Women are disproportionately impacted by climate change, and they are central to solutions, said Orielle Lake at the event.

In the coming months, Opal Plant and her co-signers will create a website to expand the treaty beyond the Americas and allow other groups to sign online. In December, they plan to bring the treaty to COP21, the Paris Climate Conference, and hold another ceremony where more indigenous women leaders will join.

Montalvo’s indigenous community in Sarayaku is constructing a canoe that will travel from Ecuador to France. “The canoe is a symbol of Sarayaku, a symbol of our living forest,” said Montalvo. “We will bring it all the way to Paris so it can navigate the River Seine and so we will be heard.”

In New York, WECAN also presented a Women’s Climate Declaration, which includes a demand to bring back atmospheric carbon dioxide concentrations to below 350 parts per million — which many scientists agree is a level that avoids catastrophic global warming — and an aim to ensure that women’s groups have access to funding to adapt to climate change that is already happening. The declaration already has garnered over 2 million signatures and will be delivered at COP21 later this year.

Women comprise 20 million of the 26 million people estimated to have been displaced by climate change, according to a 2010 report by the Women’s Environmental Network.

“I ask that as temperature rises, that we rise,” said Orielle Lake.

As salmon vanish in the dry Pacific Northwest, so does Native heritage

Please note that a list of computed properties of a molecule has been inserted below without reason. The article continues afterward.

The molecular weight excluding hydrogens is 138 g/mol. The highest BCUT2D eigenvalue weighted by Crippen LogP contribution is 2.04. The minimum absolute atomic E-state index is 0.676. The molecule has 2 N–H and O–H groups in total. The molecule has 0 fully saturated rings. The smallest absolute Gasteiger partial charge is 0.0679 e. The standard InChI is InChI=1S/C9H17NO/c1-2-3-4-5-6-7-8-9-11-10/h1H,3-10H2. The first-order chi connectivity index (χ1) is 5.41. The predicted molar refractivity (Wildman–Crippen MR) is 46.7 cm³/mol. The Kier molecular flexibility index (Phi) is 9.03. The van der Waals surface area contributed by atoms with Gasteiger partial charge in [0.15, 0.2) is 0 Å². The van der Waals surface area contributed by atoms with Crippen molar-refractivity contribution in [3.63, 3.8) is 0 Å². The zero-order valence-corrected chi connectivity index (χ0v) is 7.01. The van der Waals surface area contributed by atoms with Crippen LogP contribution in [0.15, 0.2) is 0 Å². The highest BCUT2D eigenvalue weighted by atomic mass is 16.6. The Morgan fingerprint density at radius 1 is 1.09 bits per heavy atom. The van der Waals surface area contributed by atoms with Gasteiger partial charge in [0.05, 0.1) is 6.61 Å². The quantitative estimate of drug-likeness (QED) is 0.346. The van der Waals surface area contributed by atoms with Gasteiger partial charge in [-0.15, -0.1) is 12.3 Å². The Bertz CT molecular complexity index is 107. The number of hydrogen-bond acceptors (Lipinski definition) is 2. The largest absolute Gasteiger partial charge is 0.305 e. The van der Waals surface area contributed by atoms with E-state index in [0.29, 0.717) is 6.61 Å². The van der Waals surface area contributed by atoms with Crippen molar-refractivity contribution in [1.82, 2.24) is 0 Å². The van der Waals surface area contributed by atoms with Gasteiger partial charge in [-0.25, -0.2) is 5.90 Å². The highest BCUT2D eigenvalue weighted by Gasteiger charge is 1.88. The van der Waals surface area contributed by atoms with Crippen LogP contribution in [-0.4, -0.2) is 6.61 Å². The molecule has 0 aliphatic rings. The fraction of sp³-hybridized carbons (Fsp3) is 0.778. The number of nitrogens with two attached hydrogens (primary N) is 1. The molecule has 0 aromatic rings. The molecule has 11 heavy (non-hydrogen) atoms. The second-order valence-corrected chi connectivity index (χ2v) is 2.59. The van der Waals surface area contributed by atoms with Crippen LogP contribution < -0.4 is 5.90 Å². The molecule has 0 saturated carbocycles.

By Darryl Fears, Washington Post 


Young salmon called "smolts" are loaded into a floating net suspended on a barge at Mare Island, Calif. (Rich Pedroncelli/AP)
Young salmon called “smolts” are loaded into a floating net suspended on a barge at Mare Island, Calif. (Rich Pedroncelli/AP)


As a drought tightens its grip on the Pacific Northwest, burning away mountain snow and warming rivers, state officials and Native American tribes are becoming increasingly worried that one of the region’s most precious resources — wild salmon — might disappear.

Native Americans, who for centuries have relied on salmon for food and ceremonial rituals, say the area’s five species of salmon have been declining for years, but the current threat is worse than anything they have seen.

“I grew up always having salmon,” said Lorraine Loomis, fisheries director for the Swinomish Indian Tribal Community, whose culture is so intertwined with the migrating fish that they’re called the “People of the Salmon.” Salmon feasts once marked every phase of life on the reservation north of Seattle — naming ceremonies, weddings, funerals, memorials to the dead. Now they are few, she said.